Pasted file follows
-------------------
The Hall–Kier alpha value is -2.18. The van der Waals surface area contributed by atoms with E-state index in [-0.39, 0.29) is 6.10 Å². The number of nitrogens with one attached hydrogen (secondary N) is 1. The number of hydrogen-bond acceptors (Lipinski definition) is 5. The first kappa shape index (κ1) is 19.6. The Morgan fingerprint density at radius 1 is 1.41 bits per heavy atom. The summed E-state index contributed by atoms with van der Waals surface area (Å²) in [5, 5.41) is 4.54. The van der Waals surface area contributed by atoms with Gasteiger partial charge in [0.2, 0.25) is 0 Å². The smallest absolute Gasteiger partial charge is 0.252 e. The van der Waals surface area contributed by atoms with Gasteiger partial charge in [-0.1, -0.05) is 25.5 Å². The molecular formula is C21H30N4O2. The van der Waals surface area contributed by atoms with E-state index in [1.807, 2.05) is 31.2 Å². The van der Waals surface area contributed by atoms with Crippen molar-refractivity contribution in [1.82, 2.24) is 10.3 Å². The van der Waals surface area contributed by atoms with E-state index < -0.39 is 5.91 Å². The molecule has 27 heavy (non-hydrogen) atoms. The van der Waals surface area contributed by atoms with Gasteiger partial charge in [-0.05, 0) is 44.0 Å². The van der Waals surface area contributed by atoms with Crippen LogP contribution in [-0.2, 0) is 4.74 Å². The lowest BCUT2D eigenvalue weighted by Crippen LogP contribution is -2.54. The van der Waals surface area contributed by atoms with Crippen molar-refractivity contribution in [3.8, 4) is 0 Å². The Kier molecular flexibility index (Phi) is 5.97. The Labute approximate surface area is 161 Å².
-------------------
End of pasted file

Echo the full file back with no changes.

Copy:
The Hall–Kier alpha value is -2.18. The van der Waals surface area contributed by atoms with E-state index in [-0.39, 0.29) is 6.10 Å². The number of nitrogens with one attached hydrogen (secondary N) is 1. The number of hydrogen-bond acceptors (Lipinski definition) is 5. The first kappa shape index (κ1) is 19.6. The Morgan fingerprint density at radius 1 is 1.41 bits per heavy atom. The summed E-state index contributed by atoms with van der Waals surface area (Å²) in [5, 5.41) is 4.54. The van der Waals surface area contributed by atoms with Gasteiger partial charge in [0.2, 0.25) is 0 Å². The smallest absolute Gasteiger partial charge is 0.252 e. The van der Waals surface area contributed by atoms with Gasteiger partial charge in [-0.1, -0.05) is 25.5 Å². The molecular formula is C21H30N4O2. The van der Waals surface area contributed by atoms with E-state index in [1.807, 2.05) is 31.2 Å². The van der Waals surface area contributed by atoms with Crippen molar-refractivity contribution in [1.82, 2.24) is 10.3 Å². The van der Waals surface area contributed by atoms with E-state index < -0.39 is 5.91 Å². The molecule has 27 heavy (non-hydrogen) atoms. The van der Waals surface area contributed by atoms with Gasteiger partial charge in [-0.05, 0) is 44.0 Å². The van der Waals surface area contributed by atoms with Crippen LogP contribution in [-0.2, 0) is 4.74 Å². The lowest BCUT2D eigenvalue weighted by Crippen LogP contribution is -2.54. The van der Waals surface area contributed by atoms with Crippen molar-refractivity contribution in [3.8, 4) is 0 Å². The Kier molecular flexibility index (Phi) is 5.97. The Labute approximate surface area is 161 Å².